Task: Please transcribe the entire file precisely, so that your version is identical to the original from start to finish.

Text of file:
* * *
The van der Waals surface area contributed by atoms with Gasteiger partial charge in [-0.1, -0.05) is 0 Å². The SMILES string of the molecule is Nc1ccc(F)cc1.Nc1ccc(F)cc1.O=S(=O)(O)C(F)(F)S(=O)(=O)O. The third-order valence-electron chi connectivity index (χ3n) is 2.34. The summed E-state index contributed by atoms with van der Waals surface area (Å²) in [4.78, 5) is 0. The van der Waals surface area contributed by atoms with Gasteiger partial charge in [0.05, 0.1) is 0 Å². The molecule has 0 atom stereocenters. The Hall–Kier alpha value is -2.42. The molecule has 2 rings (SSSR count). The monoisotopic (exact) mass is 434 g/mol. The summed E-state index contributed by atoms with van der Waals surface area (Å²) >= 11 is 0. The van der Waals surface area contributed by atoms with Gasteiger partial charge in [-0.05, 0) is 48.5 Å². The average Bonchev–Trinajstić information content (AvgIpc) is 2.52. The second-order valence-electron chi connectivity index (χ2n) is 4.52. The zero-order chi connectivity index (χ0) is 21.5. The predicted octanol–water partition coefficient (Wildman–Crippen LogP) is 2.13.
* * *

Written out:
The van der Waals surface area contributed by atoms with Gasteiger partial charge in [-0.1, -0.05) is 0 Å². The SMILES string of the molecule is Nc1ccc(F)cc1.Nc1ccc(F)cc1.O=S(=O)(O)C(F)(F)S(=O)(=O)O. The third-order valence-electron chi connectivity index (χ3n) is 2.34. The summed E-state index contributed by atoms with van der Waals surface area (Å²) in [4.78, 5) is 0. The van der Waals surface area contributed by atoms with Gasteiger partial charge in [0.05, 0.1) is 0 Å². The molecule has 0 atom stereocenters. The Hall–Kier alpha value is -2.42. The molecule has 2 rings (SSSR count). The monoisotopic (exact) mass is 434 g/mol. The summed E-state index contributed by atoms with van der Waals surface area (Å²) >= 11 is 0. The van der Waals surface area contributed by atoms with Gasteiger partial charge in [-0.05, 0) is 48.5 Å². The average Bonchev–Trinajstić information content (AvgIpc) is 2.52. The second-order valence-electron chi connectivity index (χ2n) is 4.52. The zero-order chi connectivity index (χ0) is 21.5. The predicted octanol–water partition coefficient (Wildman–Crippen LogP) is 2.13.